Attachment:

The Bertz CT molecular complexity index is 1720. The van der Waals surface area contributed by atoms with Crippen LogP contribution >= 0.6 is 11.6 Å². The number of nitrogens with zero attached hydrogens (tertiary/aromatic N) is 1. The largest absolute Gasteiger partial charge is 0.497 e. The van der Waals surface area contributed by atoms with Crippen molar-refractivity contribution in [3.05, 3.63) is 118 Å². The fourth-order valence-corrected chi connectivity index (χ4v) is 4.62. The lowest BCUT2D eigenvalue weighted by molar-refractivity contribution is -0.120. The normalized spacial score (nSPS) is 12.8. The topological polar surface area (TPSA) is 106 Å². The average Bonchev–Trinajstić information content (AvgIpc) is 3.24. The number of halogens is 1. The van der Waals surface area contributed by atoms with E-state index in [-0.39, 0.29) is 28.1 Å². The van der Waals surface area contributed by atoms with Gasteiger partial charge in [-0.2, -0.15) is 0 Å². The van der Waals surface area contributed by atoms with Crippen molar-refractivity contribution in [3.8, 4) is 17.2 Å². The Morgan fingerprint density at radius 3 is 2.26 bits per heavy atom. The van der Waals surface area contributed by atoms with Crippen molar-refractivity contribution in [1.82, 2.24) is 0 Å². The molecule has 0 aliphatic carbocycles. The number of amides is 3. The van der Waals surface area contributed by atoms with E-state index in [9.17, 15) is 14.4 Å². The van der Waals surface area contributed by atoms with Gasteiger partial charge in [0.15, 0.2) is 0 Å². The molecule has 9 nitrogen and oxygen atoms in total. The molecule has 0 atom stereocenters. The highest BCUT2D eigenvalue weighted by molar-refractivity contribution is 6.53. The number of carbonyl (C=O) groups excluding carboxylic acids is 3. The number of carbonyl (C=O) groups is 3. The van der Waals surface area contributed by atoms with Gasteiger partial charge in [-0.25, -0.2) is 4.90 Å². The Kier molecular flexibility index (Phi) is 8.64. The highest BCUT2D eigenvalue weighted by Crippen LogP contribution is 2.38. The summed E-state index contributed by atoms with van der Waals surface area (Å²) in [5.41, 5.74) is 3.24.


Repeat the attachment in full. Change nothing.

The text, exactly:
The Bertz CT molecular complexity index is 1720. The van der Waals surface area contributed by atoms with Crippen LogP contribution >= 0.6 is 11.6 Å². The number of nitrogens with zero attached hydrogens (tertiary/aromatic N) is 1. The largest absolute Gasteiger partial charge is 0.497 e. The van der Waals surface area contributed by atoms with Crippen molar-refractivity contribution in [3.05, 3.63) is 118 Å². The fourth-order valence-corrected chi connectivity index (χ4v) is 4.62. The lowest BCUT2D eigenvalue weighted by molar-refractivity contribution is -0.120. The normalized spacial score (nSPS) is 12.8. The topological polar surface area (TPSA) is 106 Å². The average Bonchev–Trinajstić information content (AvgIpc) is 3.24. The number of halogens is 1. The van der Waals surface area contributed by atoms with E-state index in [-0.39, 0.29) is 28.1 Å². The van der Waals surface area contributed by atoms with Gasteiger partial charge in [-0.2, -0.15) is 0 Å². The van der Waals surface area contributed by atoms with Crippen molar-refractivity contribution in [3.8, 4) is 17.2 Å². The Morgan fingerprint density at radius 3 is 2.26 bits per heavy atom. The van der Waals surface area contributed by atoms with Crippen molar-refractivity contribution in [1.82, 2.24) is 0 Å². The molecule has 0 aliphatic carbocycles. The number of amides is 3. The van der Waals surface area contributed by atoms with E-state index in [9.17, 15) is 14.4 Å². The van der Waals surface area contributed by atoms with Gasteiger partial charge in [0.15, 0.2) is 0 Å². The molecule has 9 nitrogen and oxygen atoms in total. The molecule has 0 atom stereocenters. The highest BCUT2D eigenvalue weighted by molar-refractivity contribution is 6.53. The number of carbonyl (C=O) groups excluding carboxylic acids is 3. The number of carbonyl (C=O) groups is 3. The van der Waals surface area contributed by atoms with Gasteiger partial charge in [-0.25, -0.2) is 4.90 Å². The Kier molecular flexibility index (Phi) is 8.64. The highest BCUT2D eigenvalue weighted by Crippen LogP contribution is 2.38. The summed E-state index contributed by atoms with van der Waals surface area (Å²) in [5.41, 5.74) is 3.24.